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Estates and Taxes 101

When a loved one passes, things can be difficult enough. Throw complicated tax issues into the mix and you have the recipe for a full blown nightmare.

Clients will often ask for an overview of the potential tax issues associated with the passing of a loved one. This article presents a general overview of some of those issues.

A. Estate Tax

The Estate Tax is one of those issues that you may have heard being addressed by politicians in recent years. It has also been referred to as the “Death Tax.”

Essentially the idea is that once a loved one passes, the government will tax a portion of his or her estate before the estate can be transferred to heirs. This is the “estate tax” which is not to be confused with “estate income tax” which we will talk about later.

Another important component of the estate tax is that it has what is called an “exemption amount.” This is the amount of the estate that is not subject to tax. As a result, only that portion of the estate that is in excess of the exemption amount gets taxed.

Let’s see how this plays out. So in 1997, the exemption amount was $600,000. Let’s say Aunt Sally passed away with an estate worth $1,000,000. Aunt Sally would not have to pay tax on the first $600,000 of the estate. As a result, Aunt Sally only pays estate tax on the $400,000 of her estate that is over the exemption amount.

The good news for most people is that, over the years, this exemption amount has risen quite dramatically. In 2010, the exemption amount was raised to $5,000,000. In 2019, it was raised again to $11,000,000.

So these days, unless you have an estate that approaches these amounts, you do not have to worry about estate tax.

B. Income Taxes for the Decedent and the Estate

Once a loved one passes, it will be the executor’s responsibility to file the final income tax for that person. This essentially the same as the income tax filings that the person filed while living – only now the executor must file the return since the taxpayer is no longer around to do it for him or herself.

Additionally, keep in mind that the estate itself may need to file its own income tax returns. Remember that the probate process can last up to a year or more. During this time the estate, itself, may generate income. For example, consider an estate that consists of rental properties. If these properties are generating income, that income is no longer the income of the person that passed away – it is income of the estate itself. So the estate (through the executor) will have to file an income tax return for the estate.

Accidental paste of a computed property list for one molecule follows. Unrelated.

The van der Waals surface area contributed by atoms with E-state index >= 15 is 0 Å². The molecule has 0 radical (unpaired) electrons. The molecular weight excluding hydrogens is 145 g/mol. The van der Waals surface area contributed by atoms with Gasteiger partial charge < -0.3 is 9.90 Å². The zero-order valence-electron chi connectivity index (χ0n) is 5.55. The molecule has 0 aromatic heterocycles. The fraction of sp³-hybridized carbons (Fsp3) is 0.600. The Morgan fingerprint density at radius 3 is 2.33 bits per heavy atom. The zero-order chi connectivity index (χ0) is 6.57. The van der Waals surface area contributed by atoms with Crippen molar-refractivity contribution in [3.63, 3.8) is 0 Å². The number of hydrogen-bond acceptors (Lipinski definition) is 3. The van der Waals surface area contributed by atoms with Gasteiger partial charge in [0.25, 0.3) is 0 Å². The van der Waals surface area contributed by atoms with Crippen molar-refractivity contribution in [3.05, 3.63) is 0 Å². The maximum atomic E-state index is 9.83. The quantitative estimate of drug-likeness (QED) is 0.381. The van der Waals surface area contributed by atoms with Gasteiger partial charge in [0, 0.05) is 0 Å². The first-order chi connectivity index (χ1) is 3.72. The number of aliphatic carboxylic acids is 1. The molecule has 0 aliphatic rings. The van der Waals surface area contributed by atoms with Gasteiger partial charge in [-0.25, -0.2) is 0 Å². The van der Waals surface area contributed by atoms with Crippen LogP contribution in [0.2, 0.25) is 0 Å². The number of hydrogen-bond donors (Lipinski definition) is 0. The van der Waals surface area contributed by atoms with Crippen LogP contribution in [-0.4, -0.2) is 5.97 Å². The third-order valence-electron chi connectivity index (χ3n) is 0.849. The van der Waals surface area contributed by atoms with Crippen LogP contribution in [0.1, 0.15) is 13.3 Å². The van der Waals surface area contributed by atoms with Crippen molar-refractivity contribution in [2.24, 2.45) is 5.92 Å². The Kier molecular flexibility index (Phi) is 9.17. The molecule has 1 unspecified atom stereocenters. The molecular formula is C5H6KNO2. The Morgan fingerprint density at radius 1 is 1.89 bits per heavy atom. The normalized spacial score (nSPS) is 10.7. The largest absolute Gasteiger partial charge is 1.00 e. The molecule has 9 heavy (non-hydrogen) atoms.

C. Capital Gains on Inherited Assets

This is another tax issue that can come up when loved ones pass. First, let’s talk about capital gains.

A capital gain occurs when we buy an asset, then sell it later for a higher price. So consider a house. If we buy a house for $500,000 then sell it two years later for $750,000, that is a capital gain of $250,000. Once the sale occurs and we have “realized” the gain, the government gets to tax that gain.

Let’s examine this little hypothetical a bit further. In order to calculate the “gain” in this example, we had to look at the purchase price. Once we sold the asset, we subtracted the purchase price from the sale price in order to calculate the gain.

This is exactly how we would calculate the gain for tax purposes. Except that in the tax world, the purchase price would be referred to as our “basis.”

In the regular tax world, we calculate capital gains as we have described above. However, when an asset is inherited – we apply a special rule in order to calculate the capital gain. This is the “step up in basis” rule.

Let’s revisit our hypothetical again, but with some changes. Pretend that Aunt Sally bought her house in 2014 for $500,000. Aunt Sally then passes away in 2022 (her house is now worth $750,000) and leaves her house to her son, Joe.

If Joe were to sell the house in 2022, we would calculate that he has a capital gain of $250,000. But because the house is an inherited asset, a special rule applies.

Before we describe what a “step up” in basis is, we should first define what a “basis” is. In this example, the “basis” would be the purchase price of the property: $500,000. That number is the ‘basis’ for calculating the capital gain.

So how do we step this up? Well, if the asset is inherited, we are allowed to use a different number as our “basis.” For an inherited asset, we use the fair market value on the date of death of the previous owner.

In our example, this is very beneficial for Joe. This is because, since the house has been appreciating in value, the fair market value in 2022 would be much more than the purchase price. Since the fair market value in this example is closer to the sales price, the difference between the two (i.e. the capital gain) would be smaller. Since the capital gain is smaller, the tax on the capital gain is smaller also.


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